Double-dipped fried chicken and the single-origin chocolate cake don’t need to be saved for a big event. Those appreciative of hearty Midwest cooking and entertaining large crowds will find inspiration here. -Jessica S. Levy ,  Booklist

Dinner parties should be about love, not stress, and in Amy Thielen’s hands they can be. . . . She offers menus for gatherings casual and formal, small and large, with helpful tips and a welcome eye toward food costs. Whether the host is preparing wood-fired steaks with fava butter from the ‘Supper Club Night’ menu, spiced meatballs with creamed gravy and mascarpone whipped potatoes for Christmas Eve, a potato tortilla and sausages with mustard-miso sauce for family brunch, or spicy cinnamon flan for an Argentine-style barbecue, the event will be a good time. And that’s what matters most. -Devra First ,  Boston Globe

[Company] is an ode to having people over, not entertaining (or the “E-word” as [Thielen] calls it), but project cooking and long visits, where people spill out into lawns and everyone hangs around fire pits or outdoor grills, even in the middle of winter. The book is organized by occasion (fish frys, holidays, family brunch around the fire pit) with a complete menu for each. Tbh, her lyrical headnotes and the photos of snowscapes, pine-framed lakefronts, and wool coats hung next to wood-burning stoves, are as much of a draw as the food. -Jenny Rosenstrach ,  Cup of Jo

Amy has written a beautiful guide to ease our worries and provides us with 125 well-tested, no fail recipes – arranged in menu form. From small dinner parties to larger holiday feasts that serve up to twenty (and even a section on holiday baking!), everything is laid out for the cook whether said cook be a novice or experienced player in the kitchen. Packed with stunning photography, Company encourages us to return to the joy of cooking for family and friends without all the fuss and muss. -Jenny Hartin ,  Eat Your Books

Your best dinner party menus of 2023 will come from this new cookbook. . . . Reading each of Thielen’s warm descriptions feels like opening the door of her cabin and going inside, finding the buffet table and piling your plate high. -Maggie Hoffman ,  Epicurious

Thielen delivers again with warm, encouraging, and delicious menus that will have readers excited to plan their next crowd-pleasing event. -Sarah Tansley ,  Library Journal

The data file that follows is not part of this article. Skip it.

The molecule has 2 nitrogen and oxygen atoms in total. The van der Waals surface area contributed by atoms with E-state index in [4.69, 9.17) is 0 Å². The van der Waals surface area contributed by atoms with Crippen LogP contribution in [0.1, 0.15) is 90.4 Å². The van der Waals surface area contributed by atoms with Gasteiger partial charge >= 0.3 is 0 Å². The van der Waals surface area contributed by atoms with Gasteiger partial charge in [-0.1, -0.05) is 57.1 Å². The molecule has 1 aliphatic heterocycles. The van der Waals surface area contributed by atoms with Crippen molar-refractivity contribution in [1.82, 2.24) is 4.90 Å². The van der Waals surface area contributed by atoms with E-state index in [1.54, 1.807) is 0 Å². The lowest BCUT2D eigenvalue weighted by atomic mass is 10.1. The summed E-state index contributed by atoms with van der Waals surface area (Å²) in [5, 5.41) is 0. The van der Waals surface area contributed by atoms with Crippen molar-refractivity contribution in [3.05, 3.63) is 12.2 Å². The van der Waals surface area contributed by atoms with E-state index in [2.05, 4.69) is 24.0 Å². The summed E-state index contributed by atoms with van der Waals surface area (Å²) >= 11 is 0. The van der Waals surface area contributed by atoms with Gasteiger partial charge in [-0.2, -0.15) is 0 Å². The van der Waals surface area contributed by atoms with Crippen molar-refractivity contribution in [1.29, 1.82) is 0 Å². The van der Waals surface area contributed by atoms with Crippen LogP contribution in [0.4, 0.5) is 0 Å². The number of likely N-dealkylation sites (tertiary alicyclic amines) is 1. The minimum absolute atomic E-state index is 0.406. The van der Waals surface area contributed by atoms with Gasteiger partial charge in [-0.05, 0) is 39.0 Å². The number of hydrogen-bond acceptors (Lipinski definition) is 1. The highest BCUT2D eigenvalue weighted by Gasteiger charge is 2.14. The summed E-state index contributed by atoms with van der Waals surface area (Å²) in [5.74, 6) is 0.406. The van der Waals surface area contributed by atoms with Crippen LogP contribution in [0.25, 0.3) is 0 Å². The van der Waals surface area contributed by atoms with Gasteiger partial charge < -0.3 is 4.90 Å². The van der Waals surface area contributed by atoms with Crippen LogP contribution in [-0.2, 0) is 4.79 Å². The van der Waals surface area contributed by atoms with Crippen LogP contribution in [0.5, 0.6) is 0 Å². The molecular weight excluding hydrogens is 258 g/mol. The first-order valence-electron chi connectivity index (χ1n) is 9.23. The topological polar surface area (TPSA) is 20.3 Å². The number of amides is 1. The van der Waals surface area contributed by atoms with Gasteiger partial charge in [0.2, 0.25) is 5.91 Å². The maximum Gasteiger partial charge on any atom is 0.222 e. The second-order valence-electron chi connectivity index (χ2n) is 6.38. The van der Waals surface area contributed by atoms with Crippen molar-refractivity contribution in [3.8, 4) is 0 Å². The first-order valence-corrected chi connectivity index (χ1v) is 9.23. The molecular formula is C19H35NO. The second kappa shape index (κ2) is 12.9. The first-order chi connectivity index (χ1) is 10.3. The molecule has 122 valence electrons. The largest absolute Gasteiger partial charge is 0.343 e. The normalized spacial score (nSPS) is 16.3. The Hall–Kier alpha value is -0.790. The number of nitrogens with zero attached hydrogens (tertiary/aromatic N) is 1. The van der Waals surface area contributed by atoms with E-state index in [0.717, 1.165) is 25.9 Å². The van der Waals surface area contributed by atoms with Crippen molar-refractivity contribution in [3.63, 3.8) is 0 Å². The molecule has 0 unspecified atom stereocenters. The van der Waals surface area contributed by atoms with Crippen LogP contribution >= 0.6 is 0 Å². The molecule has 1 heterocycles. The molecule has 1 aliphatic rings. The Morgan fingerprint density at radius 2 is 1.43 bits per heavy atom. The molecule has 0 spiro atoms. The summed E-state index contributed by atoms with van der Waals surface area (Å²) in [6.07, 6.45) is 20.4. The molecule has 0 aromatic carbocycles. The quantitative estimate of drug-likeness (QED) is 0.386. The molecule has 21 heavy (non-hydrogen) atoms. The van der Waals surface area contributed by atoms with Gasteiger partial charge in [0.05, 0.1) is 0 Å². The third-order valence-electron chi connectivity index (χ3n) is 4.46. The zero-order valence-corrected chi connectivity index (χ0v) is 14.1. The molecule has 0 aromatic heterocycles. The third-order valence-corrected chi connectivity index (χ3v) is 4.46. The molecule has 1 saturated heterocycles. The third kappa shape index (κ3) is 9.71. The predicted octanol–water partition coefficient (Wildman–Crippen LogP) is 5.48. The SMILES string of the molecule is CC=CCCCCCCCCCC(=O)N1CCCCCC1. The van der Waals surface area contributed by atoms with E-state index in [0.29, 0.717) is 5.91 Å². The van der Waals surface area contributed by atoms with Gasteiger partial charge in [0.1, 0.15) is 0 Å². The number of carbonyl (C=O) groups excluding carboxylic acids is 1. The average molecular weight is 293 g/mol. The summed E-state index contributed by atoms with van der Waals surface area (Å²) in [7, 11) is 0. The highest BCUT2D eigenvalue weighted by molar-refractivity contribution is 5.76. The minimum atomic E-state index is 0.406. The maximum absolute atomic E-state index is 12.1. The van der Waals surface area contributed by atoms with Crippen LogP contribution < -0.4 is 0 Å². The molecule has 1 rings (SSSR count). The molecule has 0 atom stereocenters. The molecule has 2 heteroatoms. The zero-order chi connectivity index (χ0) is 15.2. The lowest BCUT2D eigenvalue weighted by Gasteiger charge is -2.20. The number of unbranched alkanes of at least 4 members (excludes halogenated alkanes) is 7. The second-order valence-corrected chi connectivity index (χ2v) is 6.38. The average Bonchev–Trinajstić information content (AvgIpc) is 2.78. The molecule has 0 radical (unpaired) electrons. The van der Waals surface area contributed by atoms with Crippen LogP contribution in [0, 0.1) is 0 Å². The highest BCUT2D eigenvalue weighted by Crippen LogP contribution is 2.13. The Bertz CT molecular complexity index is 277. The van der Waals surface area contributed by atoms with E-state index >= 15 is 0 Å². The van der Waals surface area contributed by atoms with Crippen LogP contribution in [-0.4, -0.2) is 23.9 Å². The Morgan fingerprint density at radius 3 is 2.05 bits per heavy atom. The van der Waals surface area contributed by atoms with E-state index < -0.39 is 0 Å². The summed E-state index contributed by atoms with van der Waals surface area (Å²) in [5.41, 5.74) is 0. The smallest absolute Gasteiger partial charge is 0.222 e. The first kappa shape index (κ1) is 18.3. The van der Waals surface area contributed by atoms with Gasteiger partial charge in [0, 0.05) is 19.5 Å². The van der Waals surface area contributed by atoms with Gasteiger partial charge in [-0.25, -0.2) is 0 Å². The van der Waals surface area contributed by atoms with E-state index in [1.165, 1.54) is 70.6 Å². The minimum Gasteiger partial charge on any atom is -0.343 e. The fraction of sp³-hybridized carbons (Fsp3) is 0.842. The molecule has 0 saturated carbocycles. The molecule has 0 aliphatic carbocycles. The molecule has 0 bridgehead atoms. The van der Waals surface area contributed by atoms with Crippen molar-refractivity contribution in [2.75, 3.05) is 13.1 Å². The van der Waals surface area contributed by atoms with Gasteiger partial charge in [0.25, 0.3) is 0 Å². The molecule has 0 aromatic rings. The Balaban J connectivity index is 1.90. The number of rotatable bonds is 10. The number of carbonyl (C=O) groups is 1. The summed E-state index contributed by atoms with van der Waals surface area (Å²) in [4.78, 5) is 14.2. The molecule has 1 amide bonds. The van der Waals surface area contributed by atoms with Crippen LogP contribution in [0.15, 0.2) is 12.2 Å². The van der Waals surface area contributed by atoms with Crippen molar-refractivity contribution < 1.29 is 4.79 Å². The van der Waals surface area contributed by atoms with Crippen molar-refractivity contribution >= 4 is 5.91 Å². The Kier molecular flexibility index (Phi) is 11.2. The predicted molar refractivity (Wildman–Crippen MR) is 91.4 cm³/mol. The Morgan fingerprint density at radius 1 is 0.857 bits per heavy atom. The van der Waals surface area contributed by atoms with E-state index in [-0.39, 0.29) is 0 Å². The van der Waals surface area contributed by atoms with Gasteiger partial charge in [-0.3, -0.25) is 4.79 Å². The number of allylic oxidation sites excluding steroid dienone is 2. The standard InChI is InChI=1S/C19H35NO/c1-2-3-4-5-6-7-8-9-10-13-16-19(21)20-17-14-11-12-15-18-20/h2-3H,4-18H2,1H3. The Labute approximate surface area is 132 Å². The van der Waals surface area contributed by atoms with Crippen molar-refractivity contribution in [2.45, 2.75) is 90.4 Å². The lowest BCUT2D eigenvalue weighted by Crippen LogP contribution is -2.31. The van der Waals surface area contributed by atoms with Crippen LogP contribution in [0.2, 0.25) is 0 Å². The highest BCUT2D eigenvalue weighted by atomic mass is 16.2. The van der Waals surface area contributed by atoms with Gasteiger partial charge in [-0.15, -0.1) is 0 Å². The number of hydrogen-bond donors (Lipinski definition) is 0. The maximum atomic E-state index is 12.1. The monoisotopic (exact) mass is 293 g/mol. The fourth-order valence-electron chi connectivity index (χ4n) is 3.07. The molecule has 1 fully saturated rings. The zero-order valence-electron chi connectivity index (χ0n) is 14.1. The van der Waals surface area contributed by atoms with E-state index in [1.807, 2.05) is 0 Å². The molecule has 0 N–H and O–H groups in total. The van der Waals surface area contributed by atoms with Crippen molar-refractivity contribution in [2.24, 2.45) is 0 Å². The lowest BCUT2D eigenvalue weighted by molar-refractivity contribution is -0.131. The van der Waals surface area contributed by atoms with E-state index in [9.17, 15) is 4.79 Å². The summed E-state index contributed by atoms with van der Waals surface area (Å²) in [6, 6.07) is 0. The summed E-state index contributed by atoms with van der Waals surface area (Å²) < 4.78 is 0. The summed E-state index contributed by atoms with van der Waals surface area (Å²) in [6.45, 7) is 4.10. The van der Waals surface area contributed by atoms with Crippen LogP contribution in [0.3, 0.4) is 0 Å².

Amy Thielen’s steak-night menu of wood-fired rib eyes with fava butter, grilled pickled half-hots, salt potatoes, boiled zucchini with herb oil, and a smoky tomato terrine sounds like a perfect menu to me. Sure, every component can stand on its own—but really, it’s all of them together that has me dreaming of bottles of wine, dim lights, and messy tablecloths. . . . [Thielen] brings her romantic but practical approach to her writing and menus. -Emma Wartzman ,  New York

A decade after her debut cookbook, The New Midwestern Table, ex-Food Network host Amy Thielen has produced a sequel. Company’s calling, and the result is menu after menu of plates serving six to 20. . . . Just pick and choose any Thielen recipe you want for dinner; even downscaled, they overdeliver. –Susan Chang ,  NPR

[Company] has a no-nonsense-yet-kind voice that captures the joy one can get from cooking for friends and family, Thielen’s helpful hand ensuring that every dish sings. -Jackie Varriano ,  Seattle Times

Though the concept of feeding a group of six, 12, or perhaps even 20 can spark anxiety in the heart of even the most confident home cook, Amy Thielen . . . and her new book will empower you to do just that—casually! . . . . Thielen’s humor and candor, along with the reminiscent-of-a-family-album photography, make the book approachable and fun. -Vanessa Pamela Friedman ,  Vogue

Amy Thielen’s relaxed, easy style makes you want to pick up the phone and invite a group of friends over this weekend. The menus are appealing: In the section ‘Pent-Up Winter Grilling’ you’ll find recipes for Deviled Egg Dip, Bundy Pan Chicken with Bagna-Cauda Butter, Fun-House Baked Potatoes, and more. There’s menus for Saturday night, Holidays, and casual buffets. -Kathy Gunst ,  WBUR